Three combine DL standouts that should move up the Seahawks board

(Photo by Joe Sargent/Getty Images)
(Photo by Joe Sargent/Getty Images) /
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The NFL Combine is underway, and we’ve already seen three defensive standouts that should be climbing the Seahawks’ big board in preparation for the 2023 draft. Seattle needs help on the defensive line, both interior and edge. They’re in a great position to land two, and possibly all three.

It’s no secret that the Seahawks are looking for some fresh young talent along their defensive line. While there are plenty of free agents the Hawks may pursue, none of those players would be as inexpensive as someone playing on a rookie contract. With Seattle heading into the draft with two first-round picks, they have a great opportunity to load up the defensive front, just as they did last year with Charles Cross and Abe Lucas on the O-line.

With the recent news about Jalen Carter’s legal troubles, the entire draft is thrown into a bit of chaos. Personally, I wouldn’t draft the guy until day three – if then – but he was hardly the only top-line talent in this draft. It wasn’t very likely that Seattle was going to land Carter before the draft, and now they might not want him at all. But with their performances at the combine, the Seahawks may very well be able to draft all three.

Seahawks should have their eye on the fastest DT in the draft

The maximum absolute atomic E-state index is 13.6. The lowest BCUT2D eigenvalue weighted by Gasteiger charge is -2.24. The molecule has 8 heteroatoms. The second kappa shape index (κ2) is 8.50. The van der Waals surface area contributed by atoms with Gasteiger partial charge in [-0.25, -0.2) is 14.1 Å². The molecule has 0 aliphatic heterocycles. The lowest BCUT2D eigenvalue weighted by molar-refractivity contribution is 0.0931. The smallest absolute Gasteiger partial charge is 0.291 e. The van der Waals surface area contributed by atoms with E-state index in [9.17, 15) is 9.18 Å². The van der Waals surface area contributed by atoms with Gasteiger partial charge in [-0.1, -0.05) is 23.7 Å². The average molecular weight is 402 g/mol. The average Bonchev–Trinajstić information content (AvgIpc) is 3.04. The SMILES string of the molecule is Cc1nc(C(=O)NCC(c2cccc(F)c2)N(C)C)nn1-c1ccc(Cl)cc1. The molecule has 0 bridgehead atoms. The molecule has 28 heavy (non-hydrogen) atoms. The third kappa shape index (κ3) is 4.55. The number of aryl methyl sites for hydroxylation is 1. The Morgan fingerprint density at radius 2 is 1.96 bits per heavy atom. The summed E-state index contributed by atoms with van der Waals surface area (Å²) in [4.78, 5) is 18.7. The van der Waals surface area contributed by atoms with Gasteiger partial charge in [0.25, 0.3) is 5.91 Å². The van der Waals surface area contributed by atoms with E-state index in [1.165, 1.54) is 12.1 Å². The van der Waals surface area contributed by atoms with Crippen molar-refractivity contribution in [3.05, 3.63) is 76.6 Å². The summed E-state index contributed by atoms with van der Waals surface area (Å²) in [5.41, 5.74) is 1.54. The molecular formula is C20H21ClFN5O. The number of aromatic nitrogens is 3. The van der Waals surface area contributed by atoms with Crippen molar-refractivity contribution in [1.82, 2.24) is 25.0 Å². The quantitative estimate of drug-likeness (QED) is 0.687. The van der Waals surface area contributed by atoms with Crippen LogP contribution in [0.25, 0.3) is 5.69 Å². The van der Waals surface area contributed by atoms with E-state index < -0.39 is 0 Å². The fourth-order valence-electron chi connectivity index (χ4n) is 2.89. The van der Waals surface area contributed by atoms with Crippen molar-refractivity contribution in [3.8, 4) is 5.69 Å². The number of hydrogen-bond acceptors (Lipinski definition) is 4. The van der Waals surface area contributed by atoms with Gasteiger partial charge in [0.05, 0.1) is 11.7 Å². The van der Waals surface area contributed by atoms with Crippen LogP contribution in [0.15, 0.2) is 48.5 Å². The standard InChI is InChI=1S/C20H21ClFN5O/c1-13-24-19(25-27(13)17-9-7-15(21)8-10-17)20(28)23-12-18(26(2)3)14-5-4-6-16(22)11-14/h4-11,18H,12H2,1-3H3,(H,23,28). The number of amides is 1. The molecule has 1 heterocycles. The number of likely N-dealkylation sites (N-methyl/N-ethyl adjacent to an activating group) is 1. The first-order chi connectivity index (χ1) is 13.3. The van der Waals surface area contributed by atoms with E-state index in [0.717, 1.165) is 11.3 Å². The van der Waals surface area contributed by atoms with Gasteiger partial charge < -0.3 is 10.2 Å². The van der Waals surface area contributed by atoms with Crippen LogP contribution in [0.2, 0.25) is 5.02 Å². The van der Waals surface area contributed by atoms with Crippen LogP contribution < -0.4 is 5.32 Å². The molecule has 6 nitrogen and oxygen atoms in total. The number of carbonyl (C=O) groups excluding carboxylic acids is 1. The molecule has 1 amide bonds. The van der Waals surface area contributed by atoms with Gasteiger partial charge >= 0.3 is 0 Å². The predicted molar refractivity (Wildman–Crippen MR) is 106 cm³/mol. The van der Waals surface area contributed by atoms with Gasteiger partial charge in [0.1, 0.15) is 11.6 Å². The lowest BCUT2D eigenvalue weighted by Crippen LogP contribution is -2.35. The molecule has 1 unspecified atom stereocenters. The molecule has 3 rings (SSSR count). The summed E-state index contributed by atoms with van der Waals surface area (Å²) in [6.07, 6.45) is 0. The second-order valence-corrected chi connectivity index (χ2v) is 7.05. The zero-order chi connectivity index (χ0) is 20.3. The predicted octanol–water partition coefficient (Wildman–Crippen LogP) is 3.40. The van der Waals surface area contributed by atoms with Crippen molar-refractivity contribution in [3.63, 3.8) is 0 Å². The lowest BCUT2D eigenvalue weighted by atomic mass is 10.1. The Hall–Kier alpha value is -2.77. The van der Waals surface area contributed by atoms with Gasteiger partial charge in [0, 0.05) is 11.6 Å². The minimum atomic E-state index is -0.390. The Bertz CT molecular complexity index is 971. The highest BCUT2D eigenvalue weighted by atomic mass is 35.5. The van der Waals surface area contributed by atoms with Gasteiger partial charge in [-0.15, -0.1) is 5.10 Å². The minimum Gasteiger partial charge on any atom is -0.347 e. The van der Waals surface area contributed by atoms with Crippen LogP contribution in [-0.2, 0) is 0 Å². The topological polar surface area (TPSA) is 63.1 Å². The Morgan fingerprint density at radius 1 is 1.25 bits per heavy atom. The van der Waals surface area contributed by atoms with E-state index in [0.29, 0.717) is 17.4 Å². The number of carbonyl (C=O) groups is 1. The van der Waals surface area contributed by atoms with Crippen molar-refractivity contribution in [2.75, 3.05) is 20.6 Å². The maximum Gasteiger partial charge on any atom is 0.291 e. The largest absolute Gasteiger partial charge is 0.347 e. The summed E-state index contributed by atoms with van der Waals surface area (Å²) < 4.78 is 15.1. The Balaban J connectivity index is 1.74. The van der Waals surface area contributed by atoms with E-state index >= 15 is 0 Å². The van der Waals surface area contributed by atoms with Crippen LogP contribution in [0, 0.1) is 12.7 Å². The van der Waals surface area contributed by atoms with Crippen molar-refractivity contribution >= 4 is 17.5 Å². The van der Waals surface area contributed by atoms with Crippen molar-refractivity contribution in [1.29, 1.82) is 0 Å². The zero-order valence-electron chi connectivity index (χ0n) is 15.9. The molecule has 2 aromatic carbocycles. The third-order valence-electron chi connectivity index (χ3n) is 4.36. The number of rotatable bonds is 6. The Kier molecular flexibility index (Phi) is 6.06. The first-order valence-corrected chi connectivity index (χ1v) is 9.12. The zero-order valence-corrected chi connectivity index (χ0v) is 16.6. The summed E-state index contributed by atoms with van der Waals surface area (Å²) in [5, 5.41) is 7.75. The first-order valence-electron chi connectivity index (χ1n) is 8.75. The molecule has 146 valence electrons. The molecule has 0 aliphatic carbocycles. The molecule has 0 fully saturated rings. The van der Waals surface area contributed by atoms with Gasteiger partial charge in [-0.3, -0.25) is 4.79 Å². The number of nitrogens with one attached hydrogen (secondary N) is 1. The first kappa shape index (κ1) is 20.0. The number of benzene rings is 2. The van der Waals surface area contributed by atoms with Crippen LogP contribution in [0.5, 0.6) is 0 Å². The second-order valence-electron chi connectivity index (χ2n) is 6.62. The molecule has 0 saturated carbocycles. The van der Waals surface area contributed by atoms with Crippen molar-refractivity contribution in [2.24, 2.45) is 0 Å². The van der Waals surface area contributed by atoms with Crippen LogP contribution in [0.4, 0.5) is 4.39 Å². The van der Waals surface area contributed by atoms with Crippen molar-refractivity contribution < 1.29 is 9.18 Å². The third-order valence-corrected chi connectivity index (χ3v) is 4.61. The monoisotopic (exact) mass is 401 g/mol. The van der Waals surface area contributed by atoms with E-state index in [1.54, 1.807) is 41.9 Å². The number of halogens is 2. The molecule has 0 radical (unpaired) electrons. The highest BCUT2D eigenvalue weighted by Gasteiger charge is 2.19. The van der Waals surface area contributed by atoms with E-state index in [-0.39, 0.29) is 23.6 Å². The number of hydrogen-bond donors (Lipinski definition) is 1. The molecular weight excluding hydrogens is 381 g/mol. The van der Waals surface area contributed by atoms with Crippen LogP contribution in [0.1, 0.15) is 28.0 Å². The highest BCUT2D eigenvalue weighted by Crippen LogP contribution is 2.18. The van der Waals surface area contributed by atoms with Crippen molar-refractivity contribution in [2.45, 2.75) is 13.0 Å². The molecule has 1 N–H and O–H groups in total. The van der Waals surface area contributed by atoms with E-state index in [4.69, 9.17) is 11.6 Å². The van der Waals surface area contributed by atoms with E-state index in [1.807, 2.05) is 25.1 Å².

Big Board riser No. 1: Calijah Kancey, DL, Pitt

I know, 12s, I know. “Who cares if your defensive tackle can burn the 40? If he needs to be fast, you’re in trouble already.” Well, back in 2014, Aaron Donald turned in the fastest verified time for a defensive tackle at 4.68. Nobody complains that his speed is wasted, right? Well, except us, because we’re tired of seeing him in Seattle’s backfield. That record is gone now, as Kancey turned in a record-setting 4.67 40 at the combine.

Not only is that a record for a DT, but it’s also a record for any player over 280 pounds. At 6’1″ and 281 pounds, Kancey has been tagged as undersized for the position. I get that, I truly do. On the NFL’s official site, his prospect grade is listed at 6.37. For context, the scale runs from 8.0 – the perfect prospect in every respect – down to 5.50. At 5.50, a player is considered to  “priority undrafted free agent”. Below that and you have people who should only watch football professionally, not play it.

Here’s a fun thing about grading prospects; those grades aren’t exactly infallible. Do you know who else was considered undersized for the position? I know, you saw him coming from a mile away, 12s. NFL quarterbacks wish they could say the same. Aaron Donald was actually graded even lower as a prospect. I’m sure you don’t believe me, but check for yourself: the future seven-time All-Pro, the guy who’s been to the Pro Bowl every year of his career, was rated at 5.90, an “average backup or special teamer.” Yes, he was another undersized Pitt Panther.

As for Kancey, I’m not saying he’s the next Aaron Donald. but the similarities can’t be ignored. Who does this describe: “Short, scrappy, instinctive, highly productive defensive lineman who does not look the part”. Is that Kancey? Or does this describe him: “Undersized, one-gapping defensive tackle who is explosive and productive.” Yeah, basically the same guy, right? The first is from Donald’s analysis, and the second is for Kancey. In his final two seasons at Pitt, Kancey totaled 14.5 sacks and 27.5 tackles for a loss. Donald registered 16.5 sacks and an eye-popping 47.0 tackles for a loss. As I said, I don’t expect Kancey to be the next Aaron Donald., but he definitely looks like he’ll be a force in the NFL.